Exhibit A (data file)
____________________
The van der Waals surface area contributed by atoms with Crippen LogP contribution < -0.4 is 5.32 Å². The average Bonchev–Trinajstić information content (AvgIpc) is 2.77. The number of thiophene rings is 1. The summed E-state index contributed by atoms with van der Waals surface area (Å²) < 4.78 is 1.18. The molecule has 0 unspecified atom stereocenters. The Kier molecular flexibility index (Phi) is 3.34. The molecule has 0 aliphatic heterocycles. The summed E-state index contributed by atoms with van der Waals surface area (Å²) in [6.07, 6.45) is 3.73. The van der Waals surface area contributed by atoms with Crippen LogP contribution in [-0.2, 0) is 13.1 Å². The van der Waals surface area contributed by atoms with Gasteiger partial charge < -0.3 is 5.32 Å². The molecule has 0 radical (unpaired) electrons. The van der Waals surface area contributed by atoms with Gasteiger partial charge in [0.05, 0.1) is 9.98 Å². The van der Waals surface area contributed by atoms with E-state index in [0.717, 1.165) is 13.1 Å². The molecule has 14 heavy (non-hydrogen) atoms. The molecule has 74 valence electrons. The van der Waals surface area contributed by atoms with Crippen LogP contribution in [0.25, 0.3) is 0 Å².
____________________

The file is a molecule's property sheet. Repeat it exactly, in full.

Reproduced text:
The van der Waals surface area contributed by atoms with Crippen LogP contribution < -0.4 is 5.32 Å². The average Bonchev–Trinajstić information content (AvgIpc) is 2.77. The number of thiophene rings is 1. The summed E-state index contributed by atoms with van der Waals surface area (Å²) < 4.78 is 1.18. The molecule has 0 unspecified atom stereocenters. The Kier molecular flexibility index (Phi) is 3.34. The molecule has 0 aliphatic heterocycles. The summed E-state index contributed by atoms with van der Waals surface area (Å²) in [6.07, 6.45) is 3.73. The van der Waals surface area contributed by atoms with Crippen LogP contribution in [-0.2, 0) is 13.1 Å². The van der Waals surface area contributed by atoms with Gasteiger partial charge < -0.3 is 5.32 Å². The molecule has 0 radical (unpaired) electrons. The van der Waals surface area contributed by atoms with Gasteiger partial charge in [0.05, 0.1) is 9.98 Å². The van der Waals surface area contributed by atoms with E-state index in [0.717, 1.165) is 13.1 Å². The molecule has 14 heavy (non-hydrogen) atoms. The molecule has 74 valence electrons. The van der Waals surface area contributed by atoms with Crippen LogP contribution in [0.25, 0.3) is 0 Å².